South Florida Hospital News
Monday August 19, 2019

test 2

April 2005 - Volume 1 - Issue 9




Elderly Provide Joy, Challenge for Social Service Coordinator

Barbara Curtis thinks of herself as a bit of an old-timer. With 38 years of her life spent in northeastern Broward County, she’s seen plenty of growth and plenty of change.

The building where she works, for example, was once used by the Broward County Health Department, and it’s where she received her immunizations to attend school. After graduating from Coconut Creek High School and Broward Community College, she went on to Florida Atlantic University with the idea of becoming an accountant, but found the profession not to be a good fit.

"I was more of a people person," she says.

Curtis went on to earn a degree in health administration and after working in other jobs in the areas of health care and social services, she’s found what she calls "the perfect match for me" as social service coordinator at the Northeast Focal Point Senior Center in Deerfield Beach, one of four such centers in Broward County. "We’ll be 25 years old next year," she says proudly.

As the oldest in a family of seven children, Curtis is used to living in a lively atmosphere, and the center is certainly that.

"We serve seniors, people with Alzheimer’s, and physically frail seniors," she says. "And we also have a child daycare center here, too."

The center provides a variety of services for 1,200 independent seniors and 60 mentally or physically frail clients. It’s also a place for the elderly to call their own, offering social, educational, recreational and nutritional services and support. The center helps seniors locate the services they need.

"We tell our clients ‘You need someone to steer you in the right direction.’ We can refer people to what’s the right fit for them," she says. "Even if I can’t solve their problems, I’m a sympathetic ear who’ll listen to them."

She is often called upon to connect the seniors with the services most appropriate to their needs.

"I work with the families to see the clients are in the right programs for them, getting the right services," she says. Curtis chuckles. "I’m kind of all over the place. I also go out into the community, telling people about the place, and how we can help."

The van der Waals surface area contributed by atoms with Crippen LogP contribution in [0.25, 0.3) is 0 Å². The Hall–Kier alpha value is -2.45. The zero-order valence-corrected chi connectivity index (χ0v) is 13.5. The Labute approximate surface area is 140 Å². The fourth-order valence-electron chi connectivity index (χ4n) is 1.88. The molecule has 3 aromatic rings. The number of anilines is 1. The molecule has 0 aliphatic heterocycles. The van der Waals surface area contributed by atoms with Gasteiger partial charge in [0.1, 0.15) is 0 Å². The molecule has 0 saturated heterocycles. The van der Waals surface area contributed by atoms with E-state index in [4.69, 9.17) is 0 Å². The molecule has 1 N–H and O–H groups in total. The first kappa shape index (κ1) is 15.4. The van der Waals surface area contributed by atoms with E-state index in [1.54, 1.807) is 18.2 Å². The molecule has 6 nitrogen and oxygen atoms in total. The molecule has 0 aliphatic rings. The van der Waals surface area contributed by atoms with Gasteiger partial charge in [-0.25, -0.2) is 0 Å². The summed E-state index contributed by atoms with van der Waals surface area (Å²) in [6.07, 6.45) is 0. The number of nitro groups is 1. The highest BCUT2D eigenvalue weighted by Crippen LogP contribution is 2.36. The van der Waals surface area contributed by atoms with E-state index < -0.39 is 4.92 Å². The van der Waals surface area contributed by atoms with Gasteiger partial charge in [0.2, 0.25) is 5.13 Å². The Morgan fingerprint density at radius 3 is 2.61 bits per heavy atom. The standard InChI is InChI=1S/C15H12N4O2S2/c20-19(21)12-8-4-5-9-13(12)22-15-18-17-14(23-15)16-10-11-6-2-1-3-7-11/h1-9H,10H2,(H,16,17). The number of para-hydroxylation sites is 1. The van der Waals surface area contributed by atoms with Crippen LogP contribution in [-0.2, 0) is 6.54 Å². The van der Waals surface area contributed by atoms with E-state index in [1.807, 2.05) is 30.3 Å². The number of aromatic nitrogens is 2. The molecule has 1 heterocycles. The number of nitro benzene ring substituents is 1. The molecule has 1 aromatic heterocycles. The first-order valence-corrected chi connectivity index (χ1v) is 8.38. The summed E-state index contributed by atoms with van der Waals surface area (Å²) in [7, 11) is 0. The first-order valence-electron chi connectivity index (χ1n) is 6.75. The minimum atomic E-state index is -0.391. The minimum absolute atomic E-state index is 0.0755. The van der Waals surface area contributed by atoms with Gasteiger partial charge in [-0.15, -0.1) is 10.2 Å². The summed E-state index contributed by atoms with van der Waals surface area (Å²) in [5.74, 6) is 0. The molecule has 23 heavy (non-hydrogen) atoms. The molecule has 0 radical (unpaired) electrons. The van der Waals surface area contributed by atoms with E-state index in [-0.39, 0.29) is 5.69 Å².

The center also offers a fleet of 16 buses to transport clients to the center, to physician appointments and for grocery shopping. "Transportation is a huge need for seniors, who can’t or don’t drive any more," she says. "Running the bus service is a big undertaking, and we offer door-to-door service, but it’s something that helps our people remain independent and meets their needs."

The center, which serves residents from Deerfield Beach, Pompano Beach, Lighthouse Point, Hillsboro Beach, Sea Ranch Lakes and Lauderdale-by-the-Sea is open Monday through Friday from 8:30 a.m. to 4:30 p.m. and is home to a whirlwind of activities. Lunch is served at noon each day for clients who have difficulty selecting or preparing foods themselves, or who would benefit from a nutritious meal for other reasons.

Additionally, the center offers a thrift shop. "It helps in raising funds for our coffers," Curtis says.

Curtis says she loves her job and it’s apparent she loves her clients as well.

"I’ve learned quite a lot from the seniors I’ve worked with," she says. "They’ve lived their lives and many times they’ve imparted their knowledge to me. Like one lady, who taught me ‘don’t postpone joy.’ I have a little card in my office reminding me of that. So often we go through our lives wrapped up in tomorrow that they fail to be happy now."

Much about the elder years can be challenging, Curtis says, and one phrase: "Retirement is not all it’s cracked up to be," pops up often as she speaks. Curtis constantly looks for opportunities to help her clients find purpose and meaning in their lives.

"The losses in many of their lives have been great and complicating all these losses are their limited funds," she said. "They thought Social Security was going to be the answer."

One avenue to restore their purpose and connectedness, she’s found, has been through volunteer activities.

"We have about 250 of our people in our volunteer program," she says. "It gives them a sense of purpose. When they come on the days they’re going to volunteer, they’re ready, they’re dressed up. They’re set to go to work."

Being an old-timer in Broward has helped Curtis watch its evolution and help affect the center’s response.

"It’s changed so much," she says. "We’ve opened our center up to accommodate the different cultures in the community. Now, we assist Hispanics, Creole-speakers and people who speak Portuguese. Many of these families don’t understand the system and many may be leery of the system."

Curtis continually looks for ways to help extend the center’s reach, working with home health agencies, physicians and others in the field.

"We try to work with discharge planners at the local hospitals," she says. "They’re very helpful. With physicians, they’re all busy, but I wish they were able to be attuned to all the needs of the seniors they serve. Many times, they don’t think about their patients’ social needs, and that should be part of their work as medical providers."

But the thing that keeps Curtis’ work refreshing to her are the people she works with, the lives she touches.

"People come to us, as a social service agency, with all kinds of needs and questions," she says. "I think they’re very appreciative of what we offer them."

Barbara Curtis can be reached at (954) 422-5810.
Share |